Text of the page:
Garrett has so many quirks it is hard to know where to start. He has developed a hate of “tags” and will not allow one to be in his shirt or on most objects for that matter. Even during his Birthday party he made his dad cut of a “tag” on one of the gift bags. He is a funny blend of liking “boy” and “girl” things. He turns every available object into a gun (including alphabet letters and veggie booty) yet at the same time begs to wear Camden’s dresses, butterfly tattoo’s and prefers to sleep with pink blankets. He even asks for pink nail polish. Of course Camden and I find this hilarious and often oblige him with his requests. He will hate us for this someday, I’m sure.  His favorite color is orange and he takes great joy in any object he finds or owns that is “ownge”.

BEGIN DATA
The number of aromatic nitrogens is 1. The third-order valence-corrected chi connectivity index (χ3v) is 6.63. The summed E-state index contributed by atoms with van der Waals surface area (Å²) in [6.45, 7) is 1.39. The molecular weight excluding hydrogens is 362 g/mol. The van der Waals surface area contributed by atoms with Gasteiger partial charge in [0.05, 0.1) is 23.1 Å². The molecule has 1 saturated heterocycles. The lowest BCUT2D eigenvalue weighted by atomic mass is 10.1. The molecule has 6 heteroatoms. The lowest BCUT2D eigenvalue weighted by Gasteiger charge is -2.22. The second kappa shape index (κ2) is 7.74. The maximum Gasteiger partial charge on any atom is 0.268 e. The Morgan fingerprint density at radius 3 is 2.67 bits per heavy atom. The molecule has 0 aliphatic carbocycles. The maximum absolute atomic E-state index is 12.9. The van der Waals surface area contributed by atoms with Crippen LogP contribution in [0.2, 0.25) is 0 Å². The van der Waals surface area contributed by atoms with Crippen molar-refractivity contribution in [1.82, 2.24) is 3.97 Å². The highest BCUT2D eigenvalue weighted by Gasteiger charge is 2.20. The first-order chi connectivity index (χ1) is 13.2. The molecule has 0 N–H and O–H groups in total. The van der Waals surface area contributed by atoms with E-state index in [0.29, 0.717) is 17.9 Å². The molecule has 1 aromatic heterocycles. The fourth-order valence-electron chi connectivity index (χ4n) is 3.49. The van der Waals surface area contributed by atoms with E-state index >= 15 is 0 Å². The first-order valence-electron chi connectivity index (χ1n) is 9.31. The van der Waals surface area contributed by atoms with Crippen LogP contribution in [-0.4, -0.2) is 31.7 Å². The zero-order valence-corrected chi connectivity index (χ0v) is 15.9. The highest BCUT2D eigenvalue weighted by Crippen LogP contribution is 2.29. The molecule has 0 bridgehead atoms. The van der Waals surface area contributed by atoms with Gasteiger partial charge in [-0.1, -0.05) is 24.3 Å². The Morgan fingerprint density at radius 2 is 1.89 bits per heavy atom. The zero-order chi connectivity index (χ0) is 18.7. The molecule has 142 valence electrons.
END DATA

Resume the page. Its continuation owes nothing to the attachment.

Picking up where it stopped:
Garrett loves musical instruments and especially likes the drums and guitar. He likes to color and paint and his favorite food in the world is candy. Meal wise he loves things with a lot of flavor. He enjoys spaghetti (with rice noodles) and beef stew. Development wise he is really in a big growth phase right now. His expressive language has been exploding the last two weeks and he is repeating much of what we say and is learning new words every day. He is learnings his colors and wants to do everything the big kids do. He learned how to peddle a bike yesterday, on his Birthday. He is fully potty trained now, both during the day and night. We have weaned him from nursing at night but he still wakes up anyway. I am hoping he will start truly sleeping through the night within the next 2-3 months. He is still nursing and though I would prefer to be done with our nursing relationship I am waiting until we can get a vitamix to make sure he is getting enough nutrition.